Participants emphasized that learning should focus on twenty-first century skills, particularly critical and creative thinking, virtual and financial literacies, flexibility, communication and teamwork. According to them, these skills provide a more humanistic learning experience and equip individuals for a changing job market (UNESCO, 2021a, p. 7).

Moreover, the focus groups were “largely seen by participants as being driven primarily by the individual learner, who by setting their own agenda and fulfilling their needs (mind, body and soul) produces better social outcomes” (UNESCO, 2021a, p. 7). The focus group analysis identifies for itself the contradiction at hand:

The paradox here is that, while social and global problems were often discussed in collective terms, the solutions offered focused mainly on the individual (aligning with their interests, goals, well-being and happiness) (UNESCO, 2021a, p. 7).

The Commission’s progress report – which outlines some key themes and a structure for the final paper to be released in November 2021 – has done well to balance the contrasting views presented in its dataset. The progress report maintains its steer towards a need for a humanist vision and radical reform, yet recognises some of the pull-factors that maintain the status quo: that “families, communities, and governments around the world know well that, despite shortcomings, contemporary education systems create opportunities and provide routes for individual and collective advancement” (UNESCO, 2021b, p. 7).

The progress report to date, however, has overlooked a vital thread that unites its datasets and underpins its humanist philosophy: the importance of the process itself. It notes only briefly and without detail in the ‘Epilogue and continuation’ section UNESCOs intent of an ‘ongoing intergenerational debate’ (UNESCO, 2021b, p. 17). Yet the Commission’s evidence of the disjunctures that exist between and within us calls for coordination of a continual process of negotiation and balancing of interests and perspectives in order to continue to evolve a collective vision of education. It is a need already well established in the background papers and their principles (e.g. Desjardins, Torres and Wiksten (2020); Haste and Chopra (2020); Stitzlein (2020)) and at the heart of UNESCOs humanist, democratic vision.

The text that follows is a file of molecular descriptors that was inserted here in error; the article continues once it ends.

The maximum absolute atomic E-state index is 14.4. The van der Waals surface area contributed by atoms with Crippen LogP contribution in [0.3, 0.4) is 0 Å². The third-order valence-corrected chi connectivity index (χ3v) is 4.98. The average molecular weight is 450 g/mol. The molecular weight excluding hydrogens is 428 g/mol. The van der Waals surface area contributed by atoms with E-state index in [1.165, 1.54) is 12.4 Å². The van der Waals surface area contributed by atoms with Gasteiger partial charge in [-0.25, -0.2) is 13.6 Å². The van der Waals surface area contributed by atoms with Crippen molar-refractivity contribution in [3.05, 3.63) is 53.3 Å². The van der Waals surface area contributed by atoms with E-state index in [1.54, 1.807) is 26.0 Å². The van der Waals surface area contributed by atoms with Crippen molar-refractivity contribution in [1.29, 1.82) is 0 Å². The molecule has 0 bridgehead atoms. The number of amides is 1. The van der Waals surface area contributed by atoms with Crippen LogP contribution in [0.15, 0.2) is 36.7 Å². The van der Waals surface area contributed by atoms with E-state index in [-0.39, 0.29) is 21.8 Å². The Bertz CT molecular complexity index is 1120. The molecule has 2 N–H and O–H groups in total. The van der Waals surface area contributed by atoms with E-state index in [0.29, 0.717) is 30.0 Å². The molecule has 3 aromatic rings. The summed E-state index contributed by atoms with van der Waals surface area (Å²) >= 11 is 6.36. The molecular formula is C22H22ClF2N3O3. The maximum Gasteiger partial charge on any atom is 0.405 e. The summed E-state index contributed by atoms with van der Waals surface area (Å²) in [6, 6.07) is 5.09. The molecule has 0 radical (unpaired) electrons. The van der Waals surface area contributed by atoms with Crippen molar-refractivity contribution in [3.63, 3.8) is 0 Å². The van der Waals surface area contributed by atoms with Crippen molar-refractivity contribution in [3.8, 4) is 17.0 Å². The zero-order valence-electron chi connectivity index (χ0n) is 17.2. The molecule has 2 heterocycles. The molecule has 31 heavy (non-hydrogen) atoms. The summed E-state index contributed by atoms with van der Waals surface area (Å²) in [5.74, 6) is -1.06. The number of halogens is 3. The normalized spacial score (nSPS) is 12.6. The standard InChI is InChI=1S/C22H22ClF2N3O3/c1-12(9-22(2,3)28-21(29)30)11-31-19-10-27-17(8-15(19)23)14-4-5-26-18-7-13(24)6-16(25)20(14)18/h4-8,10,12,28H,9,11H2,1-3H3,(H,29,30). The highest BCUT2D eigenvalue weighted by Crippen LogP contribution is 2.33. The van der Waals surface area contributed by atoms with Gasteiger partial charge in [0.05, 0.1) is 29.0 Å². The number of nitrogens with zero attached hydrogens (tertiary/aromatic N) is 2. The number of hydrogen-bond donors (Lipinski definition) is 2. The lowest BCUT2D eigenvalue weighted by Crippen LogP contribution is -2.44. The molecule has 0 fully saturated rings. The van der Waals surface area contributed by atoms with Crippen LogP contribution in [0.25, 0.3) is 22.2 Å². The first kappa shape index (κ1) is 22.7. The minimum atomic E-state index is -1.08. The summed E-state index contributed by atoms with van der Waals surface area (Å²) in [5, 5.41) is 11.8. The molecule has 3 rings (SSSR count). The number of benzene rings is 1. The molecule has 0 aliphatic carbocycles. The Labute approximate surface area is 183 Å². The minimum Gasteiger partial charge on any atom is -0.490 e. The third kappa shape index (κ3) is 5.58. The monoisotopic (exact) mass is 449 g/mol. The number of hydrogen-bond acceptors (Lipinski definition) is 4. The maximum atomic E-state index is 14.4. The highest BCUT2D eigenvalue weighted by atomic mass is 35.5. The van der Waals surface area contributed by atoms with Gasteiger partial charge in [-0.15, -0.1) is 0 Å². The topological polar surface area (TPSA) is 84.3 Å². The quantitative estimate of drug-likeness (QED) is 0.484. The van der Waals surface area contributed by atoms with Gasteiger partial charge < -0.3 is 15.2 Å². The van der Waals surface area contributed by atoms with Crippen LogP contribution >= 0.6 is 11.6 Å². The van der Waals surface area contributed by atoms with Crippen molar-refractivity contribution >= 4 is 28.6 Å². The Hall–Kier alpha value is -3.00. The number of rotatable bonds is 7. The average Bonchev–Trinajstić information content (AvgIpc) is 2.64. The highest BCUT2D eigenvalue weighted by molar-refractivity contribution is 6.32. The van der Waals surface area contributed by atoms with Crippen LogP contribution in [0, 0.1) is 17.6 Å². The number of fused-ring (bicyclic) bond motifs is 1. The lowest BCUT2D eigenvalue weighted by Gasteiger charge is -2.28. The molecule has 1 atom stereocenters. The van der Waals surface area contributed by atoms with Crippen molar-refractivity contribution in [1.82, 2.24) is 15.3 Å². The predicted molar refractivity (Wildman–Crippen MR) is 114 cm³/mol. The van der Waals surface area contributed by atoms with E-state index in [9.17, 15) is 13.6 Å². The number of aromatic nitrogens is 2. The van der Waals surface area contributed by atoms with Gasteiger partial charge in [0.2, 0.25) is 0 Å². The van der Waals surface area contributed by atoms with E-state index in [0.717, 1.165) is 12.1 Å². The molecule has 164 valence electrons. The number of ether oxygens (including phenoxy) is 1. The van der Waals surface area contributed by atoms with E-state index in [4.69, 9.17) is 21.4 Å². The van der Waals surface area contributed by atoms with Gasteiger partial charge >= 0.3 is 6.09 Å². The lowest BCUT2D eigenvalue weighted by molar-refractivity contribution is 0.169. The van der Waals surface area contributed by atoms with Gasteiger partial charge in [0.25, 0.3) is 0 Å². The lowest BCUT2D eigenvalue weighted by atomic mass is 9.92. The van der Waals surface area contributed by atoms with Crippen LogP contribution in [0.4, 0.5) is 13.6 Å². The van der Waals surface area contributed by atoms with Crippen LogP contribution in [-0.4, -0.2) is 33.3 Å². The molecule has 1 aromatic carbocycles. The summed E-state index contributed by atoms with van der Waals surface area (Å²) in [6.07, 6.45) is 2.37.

Therefore, my reading of the Commission’s progress to date calls for far greater emphasis on the process rather than the ‘outcome’. Producing what it calls the ‘final report’ would be to miss what we need most from the Commission: the leadership to continue the discussion. Subsequently, as part of its core chapters should be:

  1. a reflection on the process so far and its role in shaping education
  2. a proposal on how to continue the discussion
  3. a proposal to incorporate yet more voices, from even further afield

In doing so, the Commission would be demonstrating its intent to try and invoke constructive conflict and negotiation. In this space exists the opportunity not only to discuss the future we envision, but the opportunity to collectively create one.

 

About the Author: Arran Magee (@arranmagee) is a doctoral scholar in Education and International Development at the UCL Institute of Education. His research centres on education in emergencies with a particular focus on critical pedagogies for conflict-affected forced-migrants. Over the past decade he has worked across a range of contexts, including Jordan, Egypt, Syria, Bangladesh, India and Afghanistan.

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1 Response

  1. Mike Douse

    September 2019 was a different world. Having studied 200+ papers and presentations focusing on CIOVID-19 consequences and responses, from 60+ countries, it is clear that the creativity and adventurousness embodied in many 2017 through early-2020 educational visions and plans are no longer apparent. Far from seizing the opportunity offered by the pandemic for radical transformation, the typical current objective is to ‘get back to normal’ and ‘recover what has been lost’. Understandable but sad.